Subject(s)
COVID-19/diagnosis , COVID-19/mortality , Age Factors , Aged , Critical Care/statistics & numerical data , Dementia/epidemiology , Female , Humans , Kidney Failure, Chronic/epidemiology , Length of Stay/statistics & numerical data , Male , Middle Aged , Pandemics , Prognosis , Proportional Hazards Models , ROC Curve , Republic of Korea/epidemiology , Retrospective Studies , Risk Factors , Severity of Illness Index , Survival Rate
6.
Mol Diagn Ther ; 25(5): 617-628, 2021 09.
Article in English | MEDLINE | ID: covidwho-1328680

ABSTRACT

BACKGROUND AND OBJECTIVE: Since the initial coronavirus disease outbreak in late 2019 (COVID-19), reverse-transcription real-time polymerase chain reaction (RT-qPCR) has become the gold standard test to detect severe acute respiratory syndrome-related coronavirus 2 (SARS-CoV-2). However, a more sensitive and accurate diagnostic tool was required. Therefore, droplet digital polymerase chain reaction (ddPCR) was suggested as an alternative method. Here, we evaluated the performance of ddPCR to detect SARS-CoV-2 and compared it to the performance of RT-qPCR. METHODS: The analytical performances, including limit of blank and limit of detection, were established using positive and negative SARS-CoV-2 reference materials. A total of 366 RNA extracts (173 positive and 193 negative by RT-qPCR) were collected from four institutions and tested with a Bio-Rad SARS-CoV-2 ddPCR kit that detects the SARS-CoV-2 genome using primers for N1 and N2. RESULTS: Limit of blank was set at 0, and the limits of detection of N1 and N2 were 1.99 copies/µL and 5.18 copies/µL, respectively. Linearity was evaluated using serial dilution samples, which demonstrated good results (R2: 0.999, linear range: 5.88-6825.25 copies/µL for N1 and R2: 0.999, 5.53-5855.47 copies/µL for N2). The results of ddPCR and RT-qPCR revealed substantial agreement (Cohen's kappa: 0.639, p < 0.01). The 63 samples with positive ddPCR but negative RT-qPCR showed low copy numbers, and 55% of them had COVID-19-related symptoms. CONCLUSIONS: Droplet digital polymerase chain reaction demonstrated excellent sensitivity for SARS-Cov-2 detection and consistently agreed with the results from conventional RT-qPCR. Furthermore, ddPCR provided quantitative data that can be used to monitor changes in the viral load of patients with COVID-19.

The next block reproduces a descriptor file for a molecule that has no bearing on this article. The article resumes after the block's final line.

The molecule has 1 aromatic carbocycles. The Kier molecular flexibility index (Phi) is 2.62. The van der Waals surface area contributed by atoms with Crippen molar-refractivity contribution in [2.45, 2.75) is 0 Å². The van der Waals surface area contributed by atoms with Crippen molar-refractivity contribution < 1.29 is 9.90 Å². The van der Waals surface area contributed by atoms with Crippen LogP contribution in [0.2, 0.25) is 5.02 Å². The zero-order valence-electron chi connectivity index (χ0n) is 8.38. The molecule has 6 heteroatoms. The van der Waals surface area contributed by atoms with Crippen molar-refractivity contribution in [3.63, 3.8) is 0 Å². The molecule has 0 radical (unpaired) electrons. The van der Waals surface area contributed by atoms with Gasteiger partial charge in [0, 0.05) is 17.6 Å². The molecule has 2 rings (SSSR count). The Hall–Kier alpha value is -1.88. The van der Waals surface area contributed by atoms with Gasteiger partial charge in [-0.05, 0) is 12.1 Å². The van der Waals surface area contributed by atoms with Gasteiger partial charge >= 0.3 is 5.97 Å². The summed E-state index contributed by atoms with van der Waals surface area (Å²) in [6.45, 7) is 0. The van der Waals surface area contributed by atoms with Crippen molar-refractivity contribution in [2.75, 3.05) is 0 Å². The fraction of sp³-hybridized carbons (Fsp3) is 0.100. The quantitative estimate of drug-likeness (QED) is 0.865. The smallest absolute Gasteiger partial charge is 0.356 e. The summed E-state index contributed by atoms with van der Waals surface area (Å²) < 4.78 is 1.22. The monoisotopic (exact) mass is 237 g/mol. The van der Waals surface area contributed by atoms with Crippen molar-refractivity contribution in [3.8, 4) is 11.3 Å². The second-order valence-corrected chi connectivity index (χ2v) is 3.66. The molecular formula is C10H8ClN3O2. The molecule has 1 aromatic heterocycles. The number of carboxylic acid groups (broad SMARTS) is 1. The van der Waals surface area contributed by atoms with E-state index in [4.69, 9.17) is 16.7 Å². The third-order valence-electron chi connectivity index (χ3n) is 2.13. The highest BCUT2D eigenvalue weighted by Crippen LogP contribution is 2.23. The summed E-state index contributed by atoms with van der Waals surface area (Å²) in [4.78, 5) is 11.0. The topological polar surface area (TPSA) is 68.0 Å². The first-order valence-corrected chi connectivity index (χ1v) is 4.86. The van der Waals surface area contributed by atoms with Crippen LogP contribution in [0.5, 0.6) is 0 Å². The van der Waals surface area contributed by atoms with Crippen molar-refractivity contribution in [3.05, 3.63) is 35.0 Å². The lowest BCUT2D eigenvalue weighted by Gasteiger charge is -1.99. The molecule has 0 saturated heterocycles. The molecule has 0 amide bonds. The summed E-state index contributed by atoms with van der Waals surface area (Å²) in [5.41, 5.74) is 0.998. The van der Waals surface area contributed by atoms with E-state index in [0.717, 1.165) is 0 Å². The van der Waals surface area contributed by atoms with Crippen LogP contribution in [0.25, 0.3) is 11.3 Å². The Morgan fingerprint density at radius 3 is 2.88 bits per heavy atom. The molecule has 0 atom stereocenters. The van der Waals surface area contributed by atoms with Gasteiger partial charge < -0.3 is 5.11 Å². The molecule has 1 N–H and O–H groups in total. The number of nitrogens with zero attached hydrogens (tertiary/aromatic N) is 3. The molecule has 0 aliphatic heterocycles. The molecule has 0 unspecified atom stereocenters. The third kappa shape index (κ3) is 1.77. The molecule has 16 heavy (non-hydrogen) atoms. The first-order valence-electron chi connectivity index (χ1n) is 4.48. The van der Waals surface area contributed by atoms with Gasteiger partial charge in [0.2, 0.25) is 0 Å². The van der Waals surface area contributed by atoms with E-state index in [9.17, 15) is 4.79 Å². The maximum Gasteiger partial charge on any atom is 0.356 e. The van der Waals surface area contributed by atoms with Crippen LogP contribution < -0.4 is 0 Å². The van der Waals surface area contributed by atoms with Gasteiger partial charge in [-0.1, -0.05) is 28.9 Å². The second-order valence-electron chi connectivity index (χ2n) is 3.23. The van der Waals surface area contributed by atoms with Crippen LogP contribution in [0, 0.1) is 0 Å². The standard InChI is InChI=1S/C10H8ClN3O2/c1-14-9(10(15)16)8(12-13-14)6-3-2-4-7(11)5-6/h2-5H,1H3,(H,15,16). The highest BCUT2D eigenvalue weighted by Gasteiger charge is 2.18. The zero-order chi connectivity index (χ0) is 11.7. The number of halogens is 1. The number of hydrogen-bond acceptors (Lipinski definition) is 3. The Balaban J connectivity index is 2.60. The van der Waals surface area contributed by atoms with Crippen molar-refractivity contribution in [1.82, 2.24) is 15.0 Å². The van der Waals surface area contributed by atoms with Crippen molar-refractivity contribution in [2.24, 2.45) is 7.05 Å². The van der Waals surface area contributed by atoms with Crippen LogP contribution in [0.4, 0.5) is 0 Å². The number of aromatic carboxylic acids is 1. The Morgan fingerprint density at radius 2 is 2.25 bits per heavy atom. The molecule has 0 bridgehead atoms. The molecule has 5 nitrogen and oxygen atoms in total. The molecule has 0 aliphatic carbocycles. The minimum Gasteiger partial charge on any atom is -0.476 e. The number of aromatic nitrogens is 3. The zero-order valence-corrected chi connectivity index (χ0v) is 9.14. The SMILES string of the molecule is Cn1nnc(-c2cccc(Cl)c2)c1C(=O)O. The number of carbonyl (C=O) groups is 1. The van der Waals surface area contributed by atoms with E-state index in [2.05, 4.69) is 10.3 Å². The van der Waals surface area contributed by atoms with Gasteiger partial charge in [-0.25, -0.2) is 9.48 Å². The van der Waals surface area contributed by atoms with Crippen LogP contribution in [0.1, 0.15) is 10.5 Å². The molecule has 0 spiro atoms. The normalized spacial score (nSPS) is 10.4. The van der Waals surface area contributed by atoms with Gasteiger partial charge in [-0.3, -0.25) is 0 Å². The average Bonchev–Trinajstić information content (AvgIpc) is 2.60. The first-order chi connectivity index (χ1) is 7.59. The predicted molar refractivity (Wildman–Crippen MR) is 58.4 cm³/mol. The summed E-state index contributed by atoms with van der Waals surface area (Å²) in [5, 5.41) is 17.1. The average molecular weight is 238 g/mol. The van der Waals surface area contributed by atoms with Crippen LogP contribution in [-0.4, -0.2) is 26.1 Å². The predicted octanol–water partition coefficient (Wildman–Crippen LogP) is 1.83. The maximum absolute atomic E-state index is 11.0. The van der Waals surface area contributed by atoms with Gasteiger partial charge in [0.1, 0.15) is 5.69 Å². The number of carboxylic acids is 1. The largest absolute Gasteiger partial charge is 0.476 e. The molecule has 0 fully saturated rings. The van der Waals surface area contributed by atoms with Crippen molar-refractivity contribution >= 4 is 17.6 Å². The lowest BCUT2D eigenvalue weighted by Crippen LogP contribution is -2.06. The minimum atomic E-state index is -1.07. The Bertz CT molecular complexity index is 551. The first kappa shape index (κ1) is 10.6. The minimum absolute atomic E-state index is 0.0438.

Subject(s)
COVID-19 Nucleic Acid Testing/methods , COVID-19/diagnosis , RNA, Viral/genetics , SARS-CoV-2/genetics , COVID-19/virology , COVID-19 Nucleic Acid Testing/standards , Calibration , Humans , Limit of Detection , Nasopharynx/virology , Reference Values
7.
Ann Lab Med ; 41(6): 577-587, 2021 Nov 01.